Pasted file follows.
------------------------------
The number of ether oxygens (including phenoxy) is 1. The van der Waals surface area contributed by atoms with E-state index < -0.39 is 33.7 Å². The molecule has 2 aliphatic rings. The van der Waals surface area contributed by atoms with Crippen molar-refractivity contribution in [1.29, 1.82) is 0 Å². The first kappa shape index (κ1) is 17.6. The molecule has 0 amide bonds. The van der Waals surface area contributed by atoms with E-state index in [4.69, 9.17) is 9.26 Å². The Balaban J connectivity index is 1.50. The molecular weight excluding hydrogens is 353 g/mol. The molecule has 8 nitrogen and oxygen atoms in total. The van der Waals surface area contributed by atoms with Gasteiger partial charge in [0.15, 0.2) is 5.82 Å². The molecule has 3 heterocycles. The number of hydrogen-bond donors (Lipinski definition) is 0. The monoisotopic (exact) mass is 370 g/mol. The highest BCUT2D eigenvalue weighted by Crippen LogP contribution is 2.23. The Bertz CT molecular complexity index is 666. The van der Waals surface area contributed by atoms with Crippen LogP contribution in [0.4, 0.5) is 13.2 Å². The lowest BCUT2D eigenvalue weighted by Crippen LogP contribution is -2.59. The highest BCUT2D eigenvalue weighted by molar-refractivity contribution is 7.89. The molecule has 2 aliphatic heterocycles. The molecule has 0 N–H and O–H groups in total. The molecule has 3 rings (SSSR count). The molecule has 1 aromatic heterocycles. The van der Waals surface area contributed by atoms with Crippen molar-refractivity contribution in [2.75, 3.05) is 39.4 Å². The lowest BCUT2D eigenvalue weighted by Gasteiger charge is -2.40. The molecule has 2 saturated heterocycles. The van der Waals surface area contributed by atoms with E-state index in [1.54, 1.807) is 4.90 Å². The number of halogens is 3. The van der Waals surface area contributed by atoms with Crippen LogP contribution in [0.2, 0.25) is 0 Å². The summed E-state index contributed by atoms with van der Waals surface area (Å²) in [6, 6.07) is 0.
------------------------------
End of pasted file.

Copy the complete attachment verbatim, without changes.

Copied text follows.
The number of ether oxygens (including phenoxy) is 1. The van der Waals surface area contributed by atoms with E-state index < -0.39 is 33.7 Å². The molecule has 2 aliphatic rings. The van der Waals surface area contributed by atoms with Crippen molar-refractivity contribution in [1.29, 1.82) is 0 Å². The first kappa shape index (κ1) is 17.6. The molecule has 0 amide bonds. The van der Waals surface area contributed by atoms with E-state index in [4.69, 9.17) is 9.26 Å². The Balaban J connectivity index is 1.50. The molecular weight excluding hydrogens is 353 g/mol. The molecule has 8 nitrogen and oxygen atoms in total. The van der Waals surface area contributed by atoms with Gasteiger partial charge in [0.15, 0.2) is 5.82 Å². The molecule has 3 heterocycles. The number of hydrogen-bond donors (Lipinski definition) is 0. The monoisotopic (exact) mass is 370 g/mol. The highest BCUT2D eigenvalue weighted by Crippen LogP contribution is 2.23. The Bertz CT molecular complexity index is 666. The van der Waals surface area contributed by atoms with Crippen LogP contribution in [0.4, 0.5) is 13.2 Å². The lowest BCUT2D eigenvalue weighted by Crippen LogP contribution is -2.59. The highest BCUT2D eigenvalue weighted by molar-refractivity contribution is 7.89. The molecule has 2 aliphatic heterocycles. The molecule has 0 N–H and O–H groups in total. The molecule has 3 rings (SSSR count). The molecule has 1 aromatic heterocycles. The van der Waals surface area contributed by atoms with Crippen molar-refractivity contribution in [2.75, 3.05) is 39.4 Å². The lowest BCUT2D eigenvalue weighted by Gasteiger charge is -2.40. The molecule has 2 saturated heterocycles. The van der Waals surface area contributed by atoms with E-state index in [1.54, 1.807) is 4.90 Å². The number of halogens is 3. The van der Waals surface area contributed by atoms with Crippen LogP contribution in [0.2, 0.25) is 0 Å². The summed E-state index contributed by atoms with van der Waals surface area (Å²) in [6, 6.07) is 0.